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A former Cambridge University student posted something "grossly offensive" about Jews.

Oliver Bel, a 23-year-old from Oldham, allegedly wrote on Facebook in 2017 that "extermination was the best choice." The Communications Act of 2003 is challenging the "grossly offensive" post allegedly posted on September 14, 2017.

BBC said Bel, who graduated with a degree in mathematics few years ago, was charged with two counts of terrorism charges. The first accusation stems from claims that Bel said on a neo-Nazi website that genocide was the "only choice" for Jews.

Anti-terror officers searched Bel's home and discovered Nazi memorabilia. According to the jury, cops were taken aback when the 23-year-old boasted, 'I have got more extremist material than that, I have got the Anarchist Cookbook."

The book, which was first published in the United States in 1971 during anti-Vietnam War demonstrations, contains instructions for making explosives as well as illicit drugs like LSD at home.

The second charge claimed that Bel allegedly posessed terrorism and bomb-making manual. A former maths student from Oldham, Greater Manchester, Bel disputes a Terrorism Act charge, arguing that his interest in the manual was solely "academic."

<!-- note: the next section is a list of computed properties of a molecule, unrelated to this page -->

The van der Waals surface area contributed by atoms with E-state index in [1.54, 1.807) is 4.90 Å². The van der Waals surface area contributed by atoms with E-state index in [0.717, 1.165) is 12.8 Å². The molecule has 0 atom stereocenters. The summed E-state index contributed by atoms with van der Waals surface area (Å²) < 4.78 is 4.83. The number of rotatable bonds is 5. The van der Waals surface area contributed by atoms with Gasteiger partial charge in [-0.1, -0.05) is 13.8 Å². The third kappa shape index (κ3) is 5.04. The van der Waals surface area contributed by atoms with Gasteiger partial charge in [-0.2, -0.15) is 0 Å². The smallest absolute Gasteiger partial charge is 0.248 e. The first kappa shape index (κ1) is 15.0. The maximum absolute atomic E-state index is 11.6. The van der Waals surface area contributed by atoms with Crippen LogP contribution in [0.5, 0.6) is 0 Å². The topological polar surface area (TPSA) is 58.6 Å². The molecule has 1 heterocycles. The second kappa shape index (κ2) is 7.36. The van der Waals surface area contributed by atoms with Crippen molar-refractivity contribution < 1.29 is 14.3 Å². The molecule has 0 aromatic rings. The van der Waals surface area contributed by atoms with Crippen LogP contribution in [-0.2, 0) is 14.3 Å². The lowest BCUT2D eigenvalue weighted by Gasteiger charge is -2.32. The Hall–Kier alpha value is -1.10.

Prosecutors at Manchester Crown Court, on the other hand, said Bel "harbored and possibly still does harbor extreme Right-wing views."

Joe Allman, prosecuting, told the court: "This case concerns Mr Bel buying and keeping a manual of terrorism, the Anarchist Cookbook. He said it contained instructions on how to make Gelignite and Nitroglycerin, both of which he described as "highly explosive substances."

Bel first caught the attention of counter-terrorism officers after he defended Hitler online, and he was then visited by officers from the Prevent program.

In 2016, the Cambridge graduate, who studied maths at Pembroke College, made contact with members of the banned neo-Nazi party National Action and shared a belief in 'preserving white supremacy,' according to jurors.

Allman told Manchester Crown Court that Bel proclaimed himself a National Socialist and blamed Jews for "the communist revolution and pretty much every other political movement since then."

Bel, per authorities, claimed that only 200,000, not six million, Jews were killed during the Holocaust. He also allegedly said that he wanted to go on a "spree" and that he had "lost a homosexual friend because of my views on his conduct, good riddance."

Defence counsel Abigail Bright, who is representing Bel, told the court Wednesday that an individual may have a legitimate excuse for possessing material under Section 58 of the Terrorism Act if it is for academic purposes. The case continues before Judge Alan Conrad QC.

OSWIECIM, POLAND - DECEMBER 8: Images of men and women are seen December 8, 2004 displayed at the Auschwitz Concentration Camp Museum in Oswiecim, Poland. The camp was liberated by the Soviet army on January 27, 1945, January 2005 will be the 60th anniversary of the liberation of the extermination and concentration camps, when survivors and victims who suffered as a result of the Holocaust will commemorated across the world. Scott Barbour/Getty Images

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